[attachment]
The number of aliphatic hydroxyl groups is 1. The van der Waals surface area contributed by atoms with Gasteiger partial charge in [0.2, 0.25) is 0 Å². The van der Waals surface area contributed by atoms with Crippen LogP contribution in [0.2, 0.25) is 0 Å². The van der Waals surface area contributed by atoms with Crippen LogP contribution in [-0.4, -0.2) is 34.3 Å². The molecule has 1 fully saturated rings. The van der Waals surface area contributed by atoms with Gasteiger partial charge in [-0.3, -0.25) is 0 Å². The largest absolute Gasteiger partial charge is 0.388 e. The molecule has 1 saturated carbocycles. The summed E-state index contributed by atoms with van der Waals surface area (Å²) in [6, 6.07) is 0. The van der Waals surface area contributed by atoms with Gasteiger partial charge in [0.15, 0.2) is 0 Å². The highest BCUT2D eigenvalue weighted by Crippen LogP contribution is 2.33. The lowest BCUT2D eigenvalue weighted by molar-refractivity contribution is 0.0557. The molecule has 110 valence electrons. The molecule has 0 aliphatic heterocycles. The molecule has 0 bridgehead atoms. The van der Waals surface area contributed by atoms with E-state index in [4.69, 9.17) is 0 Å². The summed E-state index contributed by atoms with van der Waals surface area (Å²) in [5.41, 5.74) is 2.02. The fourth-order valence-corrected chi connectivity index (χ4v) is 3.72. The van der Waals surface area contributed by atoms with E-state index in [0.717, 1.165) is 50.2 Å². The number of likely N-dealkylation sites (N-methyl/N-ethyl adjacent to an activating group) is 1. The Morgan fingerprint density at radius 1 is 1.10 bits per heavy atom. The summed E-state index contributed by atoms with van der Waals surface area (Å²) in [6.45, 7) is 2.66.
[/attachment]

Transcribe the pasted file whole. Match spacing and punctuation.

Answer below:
The number of aliphatic hydroxyl groups is 1. The van der Waals surface area contributed by atoms with Gasteiger partial charge in [0.2, 0.25) is 0 Å². The van der Waals surface area contributed by atoms with Crippen LogP contribution in [0.2, 0.25) is 0 Å². The van der Waals surface area contributed by atoms with Crippen LogP contribution in [-0.4, -0.2) is 34.3 Å². The molecule has 1 fully saturated rings. The van der Waals surface area contributed by atoms with Gasteiger partial charge in [-0.3, -0.25) is 0 Å². The largest absolute Gasteiger partial charge is 0.388 e. The molecule has 1 saturated carbocycles. The summed E-state index contributed by atoms with van der Waals surface area (Å²) in [6, 6.07) is 0. The van der Waals surface area contributed by atoms with Gasteiger partial charge in [0.15, 0.2) is 0 Å². The highest BCUT2D eigenvalue weighted by Crippen LogP contribution is 2.33. The lowest BCUT2D eigenvalue weighted by molar-refractivity contribution is 0.0557. The molecule has 110 valence electrons. The molecule has 0 aliphatic heterocycles. The molecule has 0 bridgehead atoms. The van der Waals surface area contributed by atoms with E-state index in [4.69, 9.17) is 0 Å². The summed E-state index contributed by atoms with van der Waals surface area (Å²) in [5.41, 5.74) is 2.02. The fourth-order valence-corrected chi connectivity index (χ4v) is 3.72. The van der Waals surface area contributed by atoms with E-state index in [0.717, 1.165) is 50.2 Å². The number of likely N-dealkylation sites (N-methyl/N-ethyl adjacent to an activating group) is 1. The Morgan fingerprint density at radius 1 is 1.10 bits per heavy atom. The summed E-state index contributed by atoms with van der Waals surface area (Å²) in [6.45, 7) is 2.66.